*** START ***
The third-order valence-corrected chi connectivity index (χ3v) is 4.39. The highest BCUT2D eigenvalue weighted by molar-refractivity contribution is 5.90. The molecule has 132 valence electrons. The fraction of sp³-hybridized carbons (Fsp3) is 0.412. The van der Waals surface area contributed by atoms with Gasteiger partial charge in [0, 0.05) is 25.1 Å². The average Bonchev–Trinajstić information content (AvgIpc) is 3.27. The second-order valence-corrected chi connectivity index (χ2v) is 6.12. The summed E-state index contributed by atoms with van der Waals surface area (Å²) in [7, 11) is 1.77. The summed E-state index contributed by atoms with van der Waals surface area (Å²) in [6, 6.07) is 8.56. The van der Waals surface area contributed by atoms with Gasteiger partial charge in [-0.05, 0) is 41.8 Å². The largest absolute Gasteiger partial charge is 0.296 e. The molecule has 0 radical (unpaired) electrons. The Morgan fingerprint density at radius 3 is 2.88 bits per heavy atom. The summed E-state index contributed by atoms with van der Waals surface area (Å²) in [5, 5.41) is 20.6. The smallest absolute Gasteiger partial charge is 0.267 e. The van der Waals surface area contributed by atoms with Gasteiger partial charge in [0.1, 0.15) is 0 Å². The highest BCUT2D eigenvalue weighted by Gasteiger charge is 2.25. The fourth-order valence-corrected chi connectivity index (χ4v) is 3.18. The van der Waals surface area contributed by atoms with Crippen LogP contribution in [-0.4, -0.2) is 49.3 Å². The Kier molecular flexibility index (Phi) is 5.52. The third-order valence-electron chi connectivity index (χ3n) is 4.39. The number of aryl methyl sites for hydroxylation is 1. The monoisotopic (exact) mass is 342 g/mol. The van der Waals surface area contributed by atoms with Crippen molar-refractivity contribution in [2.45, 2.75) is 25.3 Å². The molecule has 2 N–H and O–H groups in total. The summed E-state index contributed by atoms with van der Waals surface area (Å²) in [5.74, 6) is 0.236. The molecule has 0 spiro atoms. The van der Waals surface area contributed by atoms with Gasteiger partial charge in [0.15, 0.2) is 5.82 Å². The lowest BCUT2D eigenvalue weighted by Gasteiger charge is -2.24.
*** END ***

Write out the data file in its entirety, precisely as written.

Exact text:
The third-order valence-corrected chi connectivity index (χ3v) is 4.39. The highest BCUT2D eigenvalue weighted by molar-refractivity contribution is 5.90. The molecule has 132 valence electrons. The fraction of sp³-hybridized carbons (Fsp3) is 0.412. The van der Waals surface area contributed by atoms with Gasteiger partial charge in [0, 0.05) is 25.1 Å². The average Bonchev–Trinajstić information content (AvgIpc) is 3.27. The second-order valence-corrected chi connectivity index (χ2v) is 6.12. The summed E-state index contributed by atoms with van der Waals surface area (Å²) in [7, 11) is 1.77. The summed E-state index contributed by atoms with van der Waals surface area (Å²) in [6, 6.07) is 8.56. The van der Waals surface area contributed by atoms with Gasteiger partial charge in [-0.05, 0) is 41.8 Å². The largest absolute Gasteiger partial charge is 0.296 e. The molecule has 0 radical (unpaired) electrons. The Morgan fingerprint density at radius 3 is 2.88 bits per heavy atom. The summed E-state index contributed by atoms with van der Waals surface area (Å²) in [5, 5.41) is 20.6. The smallest absolute Gasteiger partial charge is 0.267 e. The van der Waals surface area contributed by atoms with Gasteiger partial charge in [0.1, 0.15) is 0 Å². The highest BCUT2D eigenvalue weighted by Gasteiger charge is 2.25. The fourth-order valence-corrected chi connectivity index (χ4v) is 3.18. The van der Waals surface area contributed by atoms with Crippen LogP contribution in [-0.4, -0.2) is 49.3 Å². The Kier molecular flexibility index (Phi) is 5.52. The third-order valence-electron chi connectivity index (χ3n) is 4.39. The number of aryl methyl sites for hydroxylation is 1. The monoisotopic (exact) mass is 342 g/mol. The van der Waals surface area contributed by atoms with Crippen molar-refractivity contribution in [2.45, 2.75) is 25.3 Å². The molecule has 2 N–H and O–H groups in total. The summed E-state index contributed by atoms with van der Waals surface area (Å²) in [5.74, 6) is 0.236. The molecule has 0 spiro atoms. The van der Waals surface area contributed by atoms with Gasteiger partial charge in [0.15, 0.2) is 5.82 Å². The lowest BCUT2D eigenvalue weighted by Gasteiger charge is -2.24.